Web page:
constraints = new.constraints(diag(2*n), rep(0, 2*n), type = '>=')

# x.long <= 0.8
constraints = add.constraints(rbind(diag(n),0*diag(n)), rep(0.8, n), type = '<=', constraints)

# x.short <= 0.5
constraints = add.constraints(rbind(0*diag(n),diag(n)), rep(0.5, n), type = '<=', constraints)

# SUM (x.long - x.short) = 1
constraints = add.constraints(c(rep(1,n), -rep(1,n)), 1, type = '=', constraints)		

# SUM (x.long + x.short) = 1.6
constraints = add.constraints(c(rep(1,n), rep(1,n)), 1.6, type = '=', constraints)		

# create efficient frontier(s)
ef.risk = portopt(ia.ls, constraints, 50, 'Risk')
	# compute x
	ef.risk$weight = ef.risk$weight[, 1:n] - ef.risk$weight[, (n+1):(2*n)]

ef.mad = portopt(ia.ls, constraints, 50, 'MAD', min.mad.portfolio)
	ef.mad$weight = ef.mad$weight[, 1:n] - ef.mad$weight[, (n+1):(2*n)]

# Plot multiple Efficient Frontiers & Transition Maps
layout( matrix(1:4, nrow = 2) )
plot.ef(ia, list(ef.risk, ef.mad), portfolio.risk, F)
plot.ef(ia, list(ef.risk, ef.mad), portfolio.mad, F)	

plot.transitopn.map(ef.risk)
plot.transitopn.map(ef.mad)

Looking at the Transition Maps, the use of leverage is constant for all portfolios on the efficient frontier at 130% allocation to longs and 30% allocation to shorts.

However, it is important to note that above two methods only work when there is sufficient volatility in the covariance matrix and optimizer uses additional leverage to generate optimal portfolios. To demonstrate this point, let’s imagine we want to construct 200/100 portfolio : 200% allocation to longs and 100% allocation to shorts. The only change required to create a new efficient frontier is to substitute 1.6 constraint above with 3 ( 3 = 200% allocation to longs plus 100% allocation to shorts)

Looking at the Transition Maps, in this scenario the optimizer does not use all the leverage at the lower risk region because optimal portfolios exist at the lower leverage levels. If we look at the x_{long}, x_{short} at the lower risk region, they are not mutually exclusive, both x_{long}, x_{short} are grater than 0.

To enforce that x_{long}, x_{short} be mutually exclusive (only one of them is greater then 0 for each i), I will add binary variables. Binary variables b_{i} can only take 0 or 1 values. Here is the additional constraint:
x_{i}^{long}\leq b_{i}, x_{i}^{short}\leq (1-b_{i})

#--------------------------------------------------------------------------
# Create 200:100 using binary[0/1] variables and Branch and Bound algorithm
# Split x into x.long and x.short, x.long and x.short >= 0
# SUM(x.long) - SUM(x.short) = 3
#
# Solve using branch and bound: add a binary var b.i, x.long.i < b.i, x.short.i < (1-b.i)
#--------------------------------------------------------------------------

# x.long and x.short >= 0
constraints = new.constraints(diag(2*n), rep(0, 2*n), type = '>=')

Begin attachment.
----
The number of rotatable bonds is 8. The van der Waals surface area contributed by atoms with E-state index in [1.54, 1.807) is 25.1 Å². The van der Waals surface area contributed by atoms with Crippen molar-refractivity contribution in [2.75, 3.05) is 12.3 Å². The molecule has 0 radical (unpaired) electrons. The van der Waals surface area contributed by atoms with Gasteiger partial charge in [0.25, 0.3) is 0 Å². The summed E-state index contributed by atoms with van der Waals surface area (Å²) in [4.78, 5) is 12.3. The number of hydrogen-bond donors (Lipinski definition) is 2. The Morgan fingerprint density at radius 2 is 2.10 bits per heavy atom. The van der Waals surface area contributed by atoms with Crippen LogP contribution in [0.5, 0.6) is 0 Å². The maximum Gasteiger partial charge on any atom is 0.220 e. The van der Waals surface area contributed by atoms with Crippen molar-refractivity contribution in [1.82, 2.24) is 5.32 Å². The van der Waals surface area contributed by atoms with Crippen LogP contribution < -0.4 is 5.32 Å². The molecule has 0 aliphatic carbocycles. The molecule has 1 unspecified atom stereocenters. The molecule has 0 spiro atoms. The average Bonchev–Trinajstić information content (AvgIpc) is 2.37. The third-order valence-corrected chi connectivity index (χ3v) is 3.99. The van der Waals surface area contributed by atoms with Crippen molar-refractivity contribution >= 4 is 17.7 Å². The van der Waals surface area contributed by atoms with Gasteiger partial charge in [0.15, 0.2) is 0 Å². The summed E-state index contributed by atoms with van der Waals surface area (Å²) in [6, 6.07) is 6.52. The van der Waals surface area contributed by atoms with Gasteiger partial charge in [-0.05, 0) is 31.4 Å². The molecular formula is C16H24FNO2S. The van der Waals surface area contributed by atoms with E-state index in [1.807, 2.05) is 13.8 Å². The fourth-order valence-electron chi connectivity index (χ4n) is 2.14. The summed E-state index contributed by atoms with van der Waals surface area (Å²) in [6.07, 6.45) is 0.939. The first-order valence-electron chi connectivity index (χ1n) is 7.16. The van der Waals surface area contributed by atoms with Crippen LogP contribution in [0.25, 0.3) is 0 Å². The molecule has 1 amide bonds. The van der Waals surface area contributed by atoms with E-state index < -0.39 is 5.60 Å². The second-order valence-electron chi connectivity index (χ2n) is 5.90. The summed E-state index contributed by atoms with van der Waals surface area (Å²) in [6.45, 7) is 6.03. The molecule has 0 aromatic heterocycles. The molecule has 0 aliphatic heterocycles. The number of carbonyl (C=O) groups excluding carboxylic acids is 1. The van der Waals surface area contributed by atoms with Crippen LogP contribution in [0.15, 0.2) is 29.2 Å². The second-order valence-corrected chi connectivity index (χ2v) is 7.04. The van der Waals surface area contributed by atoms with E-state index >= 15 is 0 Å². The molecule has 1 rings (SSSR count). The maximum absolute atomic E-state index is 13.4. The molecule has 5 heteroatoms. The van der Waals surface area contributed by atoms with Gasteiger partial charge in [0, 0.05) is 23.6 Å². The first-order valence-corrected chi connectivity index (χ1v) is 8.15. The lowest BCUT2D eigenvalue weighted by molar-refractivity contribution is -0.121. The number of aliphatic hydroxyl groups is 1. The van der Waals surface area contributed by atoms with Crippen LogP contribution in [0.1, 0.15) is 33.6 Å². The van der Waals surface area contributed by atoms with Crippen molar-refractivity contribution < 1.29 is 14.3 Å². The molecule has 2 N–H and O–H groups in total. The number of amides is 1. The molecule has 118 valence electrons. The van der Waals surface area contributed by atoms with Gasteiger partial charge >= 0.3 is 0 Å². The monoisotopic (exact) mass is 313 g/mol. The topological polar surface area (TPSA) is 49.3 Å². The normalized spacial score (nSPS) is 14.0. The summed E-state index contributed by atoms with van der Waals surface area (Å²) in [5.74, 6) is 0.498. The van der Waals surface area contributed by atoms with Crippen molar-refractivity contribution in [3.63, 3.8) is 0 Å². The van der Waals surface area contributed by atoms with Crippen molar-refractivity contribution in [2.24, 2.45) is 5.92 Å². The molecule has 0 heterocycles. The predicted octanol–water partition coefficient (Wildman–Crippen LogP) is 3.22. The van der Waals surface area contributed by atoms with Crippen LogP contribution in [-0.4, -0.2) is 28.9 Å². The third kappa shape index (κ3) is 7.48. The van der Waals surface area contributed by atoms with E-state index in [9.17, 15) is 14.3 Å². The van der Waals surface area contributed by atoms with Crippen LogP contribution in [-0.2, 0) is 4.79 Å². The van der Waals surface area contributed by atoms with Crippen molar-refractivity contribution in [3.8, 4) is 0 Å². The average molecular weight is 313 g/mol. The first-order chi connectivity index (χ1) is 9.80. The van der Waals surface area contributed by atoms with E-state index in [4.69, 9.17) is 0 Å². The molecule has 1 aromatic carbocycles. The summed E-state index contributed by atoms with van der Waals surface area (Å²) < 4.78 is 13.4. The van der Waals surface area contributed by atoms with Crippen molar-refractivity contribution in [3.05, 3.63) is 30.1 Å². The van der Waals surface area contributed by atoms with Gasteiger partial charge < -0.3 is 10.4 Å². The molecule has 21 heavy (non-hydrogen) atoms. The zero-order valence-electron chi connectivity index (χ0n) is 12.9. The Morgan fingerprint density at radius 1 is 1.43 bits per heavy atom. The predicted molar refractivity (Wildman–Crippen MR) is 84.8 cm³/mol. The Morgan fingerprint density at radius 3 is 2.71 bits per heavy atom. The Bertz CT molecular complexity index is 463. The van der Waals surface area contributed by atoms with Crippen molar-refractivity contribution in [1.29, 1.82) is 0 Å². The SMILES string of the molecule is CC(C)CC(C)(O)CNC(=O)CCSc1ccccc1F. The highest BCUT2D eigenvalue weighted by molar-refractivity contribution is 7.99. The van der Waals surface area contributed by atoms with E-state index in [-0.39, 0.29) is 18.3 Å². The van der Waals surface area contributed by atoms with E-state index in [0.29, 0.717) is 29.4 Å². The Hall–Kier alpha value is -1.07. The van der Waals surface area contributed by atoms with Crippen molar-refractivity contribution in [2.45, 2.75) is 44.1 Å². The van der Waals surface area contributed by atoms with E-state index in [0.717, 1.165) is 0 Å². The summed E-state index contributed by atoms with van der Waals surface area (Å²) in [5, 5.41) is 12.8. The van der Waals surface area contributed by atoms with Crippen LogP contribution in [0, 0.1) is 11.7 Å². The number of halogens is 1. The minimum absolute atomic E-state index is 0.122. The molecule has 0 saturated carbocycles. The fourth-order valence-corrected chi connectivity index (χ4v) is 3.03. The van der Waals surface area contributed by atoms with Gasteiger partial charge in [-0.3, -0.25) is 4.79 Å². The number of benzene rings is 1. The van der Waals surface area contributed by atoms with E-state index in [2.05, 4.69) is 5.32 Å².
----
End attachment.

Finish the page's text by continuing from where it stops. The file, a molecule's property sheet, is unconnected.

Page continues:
# x.long <= 0.8
constraints = add.constraints(rbind(diag(n),0*diag(n)), rep(0.8, n), type = '<=', constraints)

# x.short <= 0.5
constraints = add.constraints(rbind(0*diag(n),diag(n)), rep(0.5, n), type = '<=', constraints)

# SUM (x.long - x.short) = 1
constraints = add.constraints(c(rep(1,n), -rep(1,n)), 1, type = '=', constraints)		

# SUM (x.long + x.short) = 3
constraints = add.constraints(c(rep(1,n), rep(1,n)), 3, type = '=', constraints)		

# NEW add binary constraint
# adjust prior constraints: add b.i
constraints$A = rbind( constraints$A, matrix(0, n, ncol(constraints$A)) )

# index of binary variables b.i
constraints$binary.index = (2*n+1):(3*n)

# binary variable b.i, x.long.i < b.i, x.short.i < (1-b.i)
# x.long.i < b.i
constraints = add.constraints(rbind(diag(n), 0*diag(n), -diag(n)), rep(0, n), type = '<=', constraints)

# x.short.i < (1-b.i)
constraints = add.constraints(rbind(0*diag(n), diag(n), diag(n)), rep(1, n), type = '<=', constraints)

# create efficient frontier(s)
ef.risk = portopt(ia.ls, constraints, 50, 'Risk')
	# compute x
	ef.risk$weight = ef.risk$weight[, 1:n] - ef.risk$weight[, (n+1):(2*n)]

ef.mad = portopt(ia.ls, constraints, 50, 'MAD', min.mad.portfolio)
	ef.mad$weight = ef.mad$weight[, 1:n] - ef.mad$weight[, (n+1):(2*n)]		

# Plot multiple Efficient Frontiers & Transition Maps
layout( matrix(1:4, nrow = 2) )
plot.ef(ia, list(ef.risk, ef.mad), portfolio.risk, F)
plot.ef(ia, list(ef.risk, ef.mad), portfolio.mad, F)	

plot.transitopn.map(ef.risk)
plot.transitopn.map(ef.mad)

Finally, looking at the Transition Maps, the use of leverage is constant for all portfolios on efficient frontier at 200% allocation to longs and 100% allocation to shorts.

A technical note about binary variable. The linear solver from lpSolve library implements binary variables internally. The quadratic solver from quadprog library does not handle binary variables. To add binary variables to quadratic solver I adapted binary branch and bound algorithm from Matlab function for solving Mixed Integer Quadratic Programs by Alberto Bemporad, Domenico Mignone